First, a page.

In The Power of Habit, Charles Duhigg talks extensively about the “habit loop” and the “golden rule” of habit change: a habit has a trigger, a routine (the habit itself), and a reward. The trigger is sometimes referred to as an anchor (as in, “when I wake up, I always…”), and the reward may be, for example, a feeling of relaxation or another positive emotional state. This is a model for understanding why people can “replace” harmful habits, like smoking, with other activities, like chewing gum: they can use the same trigger, and as long as they can find a replacement routine that gives them a similar reward, they’re golden.

Anchoring and reward help establish brand-new habits, too. In BJ Fogg’s Tiny Habits program, for example, the very first step to establishing the new habit is to find a good anchor: something you reliably do at the same time of day and with the same frequency as the new habit you want to develop. He also builds in a reward concept, saying he likes to inject some happiness into completing the action by saying “Victory!” afterward. Other examples could be the pleasure of earning a check mark on a calendar, or social support from recording a workout on a social fitness site.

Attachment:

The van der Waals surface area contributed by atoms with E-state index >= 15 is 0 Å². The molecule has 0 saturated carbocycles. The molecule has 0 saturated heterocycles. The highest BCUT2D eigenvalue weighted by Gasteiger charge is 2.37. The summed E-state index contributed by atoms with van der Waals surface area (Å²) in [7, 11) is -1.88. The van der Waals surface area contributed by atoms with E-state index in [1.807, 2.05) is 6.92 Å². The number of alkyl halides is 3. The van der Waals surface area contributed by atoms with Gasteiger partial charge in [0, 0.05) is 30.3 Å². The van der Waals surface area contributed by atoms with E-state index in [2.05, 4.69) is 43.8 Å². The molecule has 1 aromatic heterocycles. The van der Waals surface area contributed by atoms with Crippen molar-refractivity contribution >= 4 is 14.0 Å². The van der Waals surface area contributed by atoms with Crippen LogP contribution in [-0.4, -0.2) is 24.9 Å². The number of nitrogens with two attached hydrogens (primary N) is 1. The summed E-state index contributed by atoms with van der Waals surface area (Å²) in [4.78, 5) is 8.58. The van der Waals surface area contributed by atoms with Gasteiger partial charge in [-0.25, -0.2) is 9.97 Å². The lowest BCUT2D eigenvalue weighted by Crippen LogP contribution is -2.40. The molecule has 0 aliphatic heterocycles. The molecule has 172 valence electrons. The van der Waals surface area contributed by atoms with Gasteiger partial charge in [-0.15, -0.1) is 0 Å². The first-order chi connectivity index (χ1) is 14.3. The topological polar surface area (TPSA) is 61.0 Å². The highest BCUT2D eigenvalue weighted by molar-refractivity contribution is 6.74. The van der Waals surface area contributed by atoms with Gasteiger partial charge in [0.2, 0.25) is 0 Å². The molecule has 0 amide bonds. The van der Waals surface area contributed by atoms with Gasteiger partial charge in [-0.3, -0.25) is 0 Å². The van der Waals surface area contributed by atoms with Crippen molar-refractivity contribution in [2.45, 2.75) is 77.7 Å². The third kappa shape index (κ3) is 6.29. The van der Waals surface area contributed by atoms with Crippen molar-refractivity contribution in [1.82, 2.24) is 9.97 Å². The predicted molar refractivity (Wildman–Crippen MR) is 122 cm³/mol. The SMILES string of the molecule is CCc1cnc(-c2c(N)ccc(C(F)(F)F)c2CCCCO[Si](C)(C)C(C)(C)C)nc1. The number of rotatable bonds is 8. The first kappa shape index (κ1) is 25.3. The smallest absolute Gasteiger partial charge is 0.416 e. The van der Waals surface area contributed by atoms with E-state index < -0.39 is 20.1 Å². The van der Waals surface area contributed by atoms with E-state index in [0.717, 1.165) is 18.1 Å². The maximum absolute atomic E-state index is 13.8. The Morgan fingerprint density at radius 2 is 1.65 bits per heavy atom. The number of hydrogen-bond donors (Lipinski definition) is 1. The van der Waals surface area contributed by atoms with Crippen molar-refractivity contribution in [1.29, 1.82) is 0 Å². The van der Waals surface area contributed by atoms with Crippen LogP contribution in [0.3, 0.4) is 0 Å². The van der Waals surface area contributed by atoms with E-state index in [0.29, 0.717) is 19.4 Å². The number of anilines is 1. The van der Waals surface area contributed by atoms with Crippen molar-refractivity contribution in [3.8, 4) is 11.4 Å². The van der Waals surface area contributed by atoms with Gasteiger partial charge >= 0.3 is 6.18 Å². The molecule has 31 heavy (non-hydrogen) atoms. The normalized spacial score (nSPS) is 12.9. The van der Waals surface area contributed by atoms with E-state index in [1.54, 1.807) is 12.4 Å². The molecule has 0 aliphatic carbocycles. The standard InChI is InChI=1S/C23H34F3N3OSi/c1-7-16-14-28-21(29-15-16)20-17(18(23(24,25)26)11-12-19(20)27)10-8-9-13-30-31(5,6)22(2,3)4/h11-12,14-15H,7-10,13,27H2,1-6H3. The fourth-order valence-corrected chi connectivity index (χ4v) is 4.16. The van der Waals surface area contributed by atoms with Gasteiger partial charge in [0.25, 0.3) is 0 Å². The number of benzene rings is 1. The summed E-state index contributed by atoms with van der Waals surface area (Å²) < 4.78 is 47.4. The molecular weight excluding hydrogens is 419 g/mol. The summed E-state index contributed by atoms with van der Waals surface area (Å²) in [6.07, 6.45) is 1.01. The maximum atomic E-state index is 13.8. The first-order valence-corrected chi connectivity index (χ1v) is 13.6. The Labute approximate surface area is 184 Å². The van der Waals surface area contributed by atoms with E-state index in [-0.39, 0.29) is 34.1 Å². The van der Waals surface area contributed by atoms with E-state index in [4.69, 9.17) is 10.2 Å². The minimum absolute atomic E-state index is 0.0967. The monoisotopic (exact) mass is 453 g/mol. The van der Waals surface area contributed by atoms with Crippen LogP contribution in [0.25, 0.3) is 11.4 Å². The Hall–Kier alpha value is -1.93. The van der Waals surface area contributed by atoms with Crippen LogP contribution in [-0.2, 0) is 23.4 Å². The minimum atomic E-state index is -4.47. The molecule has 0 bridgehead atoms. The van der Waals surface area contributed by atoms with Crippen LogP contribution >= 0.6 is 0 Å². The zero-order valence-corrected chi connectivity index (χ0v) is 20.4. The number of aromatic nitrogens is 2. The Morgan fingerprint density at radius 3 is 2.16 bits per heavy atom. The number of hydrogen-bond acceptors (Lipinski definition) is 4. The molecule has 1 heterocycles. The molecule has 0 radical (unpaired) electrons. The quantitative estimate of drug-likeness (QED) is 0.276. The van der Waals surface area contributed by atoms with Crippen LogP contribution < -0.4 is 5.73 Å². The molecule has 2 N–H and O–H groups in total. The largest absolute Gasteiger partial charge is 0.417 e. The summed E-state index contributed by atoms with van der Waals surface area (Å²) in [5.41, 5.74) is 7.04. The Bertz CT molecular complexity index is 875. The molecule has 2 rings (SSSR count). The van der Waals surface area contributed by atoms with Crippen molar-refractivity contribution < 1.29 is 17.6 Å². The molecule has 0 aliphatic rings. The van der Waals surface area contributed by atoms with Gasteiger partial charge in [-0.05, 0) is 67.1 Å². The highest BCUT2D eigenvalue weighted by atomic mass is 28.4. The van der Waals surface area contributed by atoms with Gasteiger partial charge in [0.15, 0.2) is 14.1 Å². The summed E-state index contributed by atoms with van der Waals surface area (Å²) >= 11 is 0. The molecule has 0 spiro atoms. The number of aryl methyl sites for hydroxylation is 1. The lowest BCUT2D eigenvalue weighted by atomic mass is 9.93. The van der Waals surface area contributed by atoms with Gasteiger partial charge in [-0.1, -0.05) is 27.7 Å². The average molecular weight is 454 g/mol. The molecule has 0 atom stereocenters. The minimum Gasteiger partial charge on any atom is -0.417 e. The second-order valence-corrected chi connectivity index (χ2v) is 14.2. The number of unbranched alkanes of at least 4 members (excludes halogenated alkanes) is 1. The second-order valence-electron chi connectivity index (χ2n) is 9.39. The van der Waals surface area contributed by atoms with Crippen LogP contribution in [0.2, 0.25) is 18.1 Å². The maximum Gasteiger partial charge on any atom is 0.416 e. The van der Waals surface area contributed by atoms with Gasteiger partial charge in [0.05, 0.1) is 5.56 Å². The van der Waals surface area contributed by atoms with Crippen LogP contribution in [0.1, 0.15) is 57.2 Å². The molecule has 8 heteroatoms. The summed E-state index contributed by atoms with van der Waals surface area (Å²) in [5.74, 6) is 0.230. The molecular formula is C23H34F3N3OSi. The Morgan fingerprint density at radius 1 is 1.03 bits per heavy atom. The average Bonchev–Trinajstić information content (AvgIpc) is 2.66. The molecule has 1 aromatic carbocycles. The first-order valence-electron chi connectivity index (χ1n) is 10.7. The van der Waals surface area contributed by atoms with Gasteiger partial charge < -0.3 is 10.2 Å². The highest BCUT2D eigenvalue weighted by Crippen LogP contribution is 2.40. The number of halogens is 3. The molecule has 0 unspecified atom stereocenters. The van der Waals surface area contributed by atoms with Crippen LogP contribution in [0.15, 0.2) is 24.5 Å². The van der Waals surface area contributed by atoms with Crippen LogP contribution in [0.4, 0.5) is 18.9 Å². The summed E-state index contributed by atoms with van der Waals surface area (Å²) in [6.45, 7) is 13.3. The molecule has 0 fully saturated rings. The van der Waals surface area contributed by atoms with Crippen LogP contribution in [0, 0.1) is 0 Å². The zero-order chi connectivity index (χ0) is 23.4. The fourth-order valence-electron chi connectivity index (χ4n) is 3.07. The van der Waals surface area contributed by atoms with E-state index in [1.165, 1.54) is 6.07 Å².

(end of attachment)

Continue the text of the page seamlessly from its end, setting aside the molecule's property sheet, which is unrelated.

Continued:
Understanding these patterns can help us find solutions when we bump up against obstacles in doing the things we wish we were doing β€” and helps to explain why people have so little success when they try to lose weight by eating food or doing workouts they hate. We may need some willpower β€” and some problem-solving β€” to get started with a better behavior, but with some persistence, we’ll be able to repeat it consistently enough to make a new habit.

Image: Detail from a flowchart in Duhigg’s book. He discusses it in a blog entry, “Infographics! (Or, a flowchart for changing a habit).”


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